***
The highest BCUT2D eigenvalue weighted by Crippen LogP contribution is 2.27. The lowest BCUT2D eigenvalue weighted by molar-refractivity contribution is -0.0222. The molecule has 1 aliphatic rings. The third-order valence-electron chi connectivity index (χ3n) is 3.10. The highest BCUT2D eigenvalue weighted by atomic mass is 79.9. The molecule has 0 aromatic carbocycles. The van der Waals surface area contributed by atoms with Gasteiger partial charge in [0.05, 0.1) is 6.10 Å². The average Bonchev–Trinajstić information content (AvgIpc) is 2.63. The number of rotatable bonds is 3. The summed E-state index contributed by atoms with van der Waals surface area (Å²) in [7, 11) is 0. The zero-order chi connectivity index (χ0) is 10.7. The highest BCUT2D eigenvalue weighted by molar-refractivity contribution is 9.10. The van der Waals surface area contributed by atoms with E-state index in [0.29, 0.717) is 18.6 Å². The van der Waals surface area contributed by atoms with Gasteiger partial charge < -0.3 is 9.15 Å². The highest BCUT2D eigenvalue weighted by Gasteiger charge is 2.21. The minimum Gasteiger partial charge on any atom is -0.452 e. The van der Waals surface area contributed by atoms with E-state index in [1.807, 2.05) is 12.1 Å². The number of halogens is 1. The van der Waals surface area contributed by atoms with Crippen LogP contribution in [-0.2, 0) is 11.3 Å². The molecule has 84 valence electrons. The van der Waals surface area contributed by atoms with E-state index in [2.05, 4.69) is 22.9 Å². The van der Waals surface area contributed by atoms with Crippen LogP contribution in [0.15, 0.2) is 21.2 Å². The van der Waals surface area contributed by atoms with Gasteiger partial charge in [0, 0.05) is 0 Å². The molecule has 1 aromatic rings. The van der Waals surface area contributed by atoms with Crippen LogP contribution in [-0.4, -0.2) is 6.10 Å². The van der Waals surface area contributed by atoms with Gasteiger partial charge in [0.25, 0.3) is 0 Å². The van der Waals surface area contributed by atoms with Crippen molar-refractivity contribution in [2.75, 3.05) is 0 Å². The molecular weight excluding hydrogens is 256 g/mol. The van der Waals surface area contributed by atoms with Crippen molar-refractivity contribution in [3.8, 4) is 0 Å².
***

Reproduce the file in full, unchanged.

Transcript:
The highest BCUT2D eigenvalue weighted by Crippen LogP contribution is 2.27. The lowest BCUT2D eigenvalue weighted by molar-refractivity contribution is -0.0222. The molecule has 1 aliphatic rings. The third-order valence-electron chi connectivity index (χ3n) is 3.10. The highest BCUT2D eigenvalue weighted by atomic mass is 79.9. The molecule has 0 aromatic carbocycles. The van der Waals surface area contributed by atoms with Gasteiger partial charge in [0.05, 0.1) is 6.10 Å². The average Bonchev–Trinajstić information content (AvgIpc) is 2.63. The number of rotatable bonds is 3. The summed E-state index contributed by atoms with van der Waals surface area (Å²) in [7, 11) is 0. The zero-order chi connectivity index (χ0) is 10.7. The highest BCUT2D eigenvalue weighted by molar-refractivity contribution is 9.10. The van der Waals surface area contributed by atoms with E-state index in [0.29, 0.717) is 18.6 Å². The van der Waals surface area contributed by atoms with Gasteiger partial charge < -0.3 is 9.15 Å². The highest BCUT2D eigenvalue weighted by Gasteiger charge is 2.21. The minimum Gasteiger partial charge on any atom is -0.452 e. The van der Waals surface area contributed by atoms with E-state index in [1.807, 2.05) is 12.1 Å². The number of halogens is 1. The van der Waals surface area contributed by atoms with Crippen LogP contribution in [-0.2, 0) is 11.3 Å². The molecule has 84 valence electrons. The van der Waals surface area contributed by atoms with E-state index in [2.05, 4.69) is 22.9 Å². The van der Waals surface area contributed by atoms with Crippen LogP contribution in [0.15, 0.2) is 21.2 Å². The van der Waals surface area contributed by atoms with Gasteiger partial charge in [0, 0.05) is 0 Å². The molecule has 1 aromatic rings. The van der Waals surface area contributed by atoms with Crippen LogP contribution in [-0.4, -0.2) is 6.10 Å². The van der Waals surface area contributed by atoms with Gasteiger partial charge in [0.25, 0.3) is 0 Å². The van der Waals surface area contributed by atoms with Crippen molar-refractivity contribution in [2.75, 3.05) is 0 Å². The molecular weight excluding hydrogens is 256 g/mol. The van der Waals surface area contributed by atoms with Crippen molar-refractivity contribution in [3.8, 4) is 0 Å².